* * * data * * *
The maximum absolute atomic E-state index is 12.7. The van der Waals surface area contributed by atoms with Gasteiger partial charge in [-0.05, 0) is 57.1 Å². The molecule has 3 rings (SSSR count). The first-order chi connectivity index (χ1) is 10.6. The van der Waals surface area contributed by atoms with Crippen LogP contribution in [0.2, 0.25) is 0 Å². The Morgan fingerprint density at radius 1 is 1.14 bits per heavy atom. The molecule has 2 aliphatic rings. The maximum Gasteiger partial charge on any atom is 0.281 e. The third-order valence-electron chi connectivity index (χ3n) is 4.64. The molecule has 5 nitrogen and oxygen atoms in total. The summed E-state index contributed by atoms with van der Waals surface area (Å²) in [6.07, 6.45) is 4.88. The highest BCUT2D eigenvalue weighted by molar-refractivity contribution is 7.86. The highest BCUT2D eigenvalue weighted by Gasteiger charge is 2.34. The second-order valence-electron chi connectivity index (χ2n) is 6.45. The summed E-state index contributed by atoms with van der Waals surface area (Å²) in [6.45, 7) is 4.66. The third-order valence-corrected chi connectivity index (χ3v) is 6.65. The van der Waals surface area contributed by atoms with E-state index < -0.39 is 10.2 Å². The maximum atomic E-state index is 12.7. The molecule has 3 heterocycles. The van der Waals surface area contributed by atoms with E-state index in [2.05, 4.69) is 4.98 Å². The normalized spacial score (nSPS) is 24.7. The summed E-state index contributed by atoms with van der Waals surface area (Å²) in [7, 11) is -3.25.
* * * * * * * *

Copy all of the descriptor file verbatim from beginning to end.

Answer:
The maximum absolute atomic E-state index is 12.7. The van der Waals surface area contributed by atoms with Gasteiger partial charge in [-0.05, 0) is 57.1 Å². The molecule has 3 rings (SSSR count). The first-order chi connectivity index (χ1) is 10.6. The van der Waals surface area contributed by atoms with Crippen LogP contribution in [0.2, 0.25) is 0 Å². The Morgan fingerprint density at radius 1 is 1.14 bits per heavy atom. The molecule has 2 aliphatic rings. The maximum Gasteiger partial charge on any atom is 0.281 e. The third-order valence-electron chi connectivity index (χ3n) is 4.64. The molecule has 5 nitrogen and oxygen atoms in total. The summed E-state index contributed by atoms with van der Waals surface area (Å²) in [6.07, 6.45) is 4.88. The highest BCUT2D eigenvalue weighted by molar-refractivity contribution is 7.86. The highest BCUT2D eigenvalue weighted by Gasteiger charge is 2.34. The second-order valence-electron chi connectivity index (χ2n) is 6.45. The summed E-state index contributed by atoms with van der Waals surface area (Å²) in [6.45, 7) is 4.66. The third-order valence-corrected chi connectivity index (χ3v) is 6.65. The van der Waals surface area contributed by atoms with E-state index < -0.39 is 10.2 Å². The maximum atomic E-state index is 12.7. The molecule has 3 heterocycles. The van der Waals surface area contributed by atoms with E-state index in [2.05, 4.69) is 4.98 Å². The normalized spacial score (nSPS) is 24.7. The summed E-state index contributed by atoms with van der Waals surface area (Å²) in [7, 11) is -3.25.